Another Great Act Added To The Lowell Summer Music Series Lineup
The Lowell Summer Music Series announced its next show of the 2017 season and it is another winner! Dawes makes its début at the Series for two sets on Sunday, August 6th! I first saw them at the Newport Folk Festival five years ago and fell in love.
“Dawes has come home. After recording its last two albums, Stories Don’t End and All Your Favorite Bands, in Asheville, North Carolina, and Nashville, respectively, the Los Angeles band has returned to the city that has been both home and inspiration since its inception in 2009 to record its fifth album, We’re All Gonna Die, with longtime friend and Grammy nominated producer Blake Mills at the helm.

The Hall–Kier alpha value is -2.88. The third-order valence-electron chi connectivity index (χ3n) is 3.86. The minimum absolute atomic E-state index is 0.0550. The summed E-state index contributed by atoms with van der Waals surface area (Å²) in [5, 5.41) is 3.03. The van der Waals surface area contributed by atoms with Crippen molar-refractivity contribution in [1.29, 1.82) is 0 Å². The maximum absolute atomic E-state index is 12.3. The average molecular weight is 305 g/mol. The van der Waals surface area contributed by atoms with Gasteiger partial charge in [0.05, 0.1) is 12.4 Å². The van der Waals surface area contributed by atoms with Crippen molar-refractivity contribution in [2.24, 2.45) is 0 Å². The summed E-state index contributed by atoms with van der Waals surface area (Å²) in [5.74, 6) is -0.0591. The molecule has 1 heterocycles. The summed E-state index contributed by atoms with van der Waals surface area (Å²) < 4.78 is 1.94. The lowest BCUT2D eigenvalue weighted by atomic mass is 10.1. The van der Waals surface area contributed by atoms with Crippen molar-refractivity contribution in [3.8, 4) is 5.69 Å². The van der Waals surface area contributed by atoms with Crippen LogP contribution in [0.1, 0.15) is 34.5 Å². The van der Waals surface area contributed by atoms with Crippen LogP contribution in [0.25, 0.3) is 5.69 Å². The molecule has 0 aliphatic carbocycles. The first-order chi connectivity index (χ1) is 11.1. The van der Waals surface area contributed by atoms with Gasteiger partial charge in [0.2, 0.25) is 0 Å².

“Mills had been in bands with Dawes founder Taylor Goldsmith since they were in junior high together, but they hadn’t worked on an entire project together since Mills left the band’s early incarnation, Simon Dawes, in 2006 after the release of its well-regarded album Carnivore.
“It was clear from the onset that home was much more than a physical place for Dawes. It was a state of mind. For the band-guitarist/singer Taylor Goldsmith, drummer Griffin Goldsmith (Taylor’s younger brother), bassist Wylie Gelber, and new keyboardist Lee Pardini (who took over from Tay Strathairn last fall), it also meant getting to a point where everyone felt they had found a sound that was uniquely their own, equivalent to an author finding their own voice.
“The dream has been not to have someone say, ‘You sound like Warren Zevon in this song or Bob Dylan with this song,’ but where someone hears a first few notes of a track, even before the words come in, and they know it’s Dawes,” says Taylor Goldsmith. “And they say, ‘That’s Wylie, that’s Griffin, that’s Taylor, that’s Lee. That’s the way they play together.'”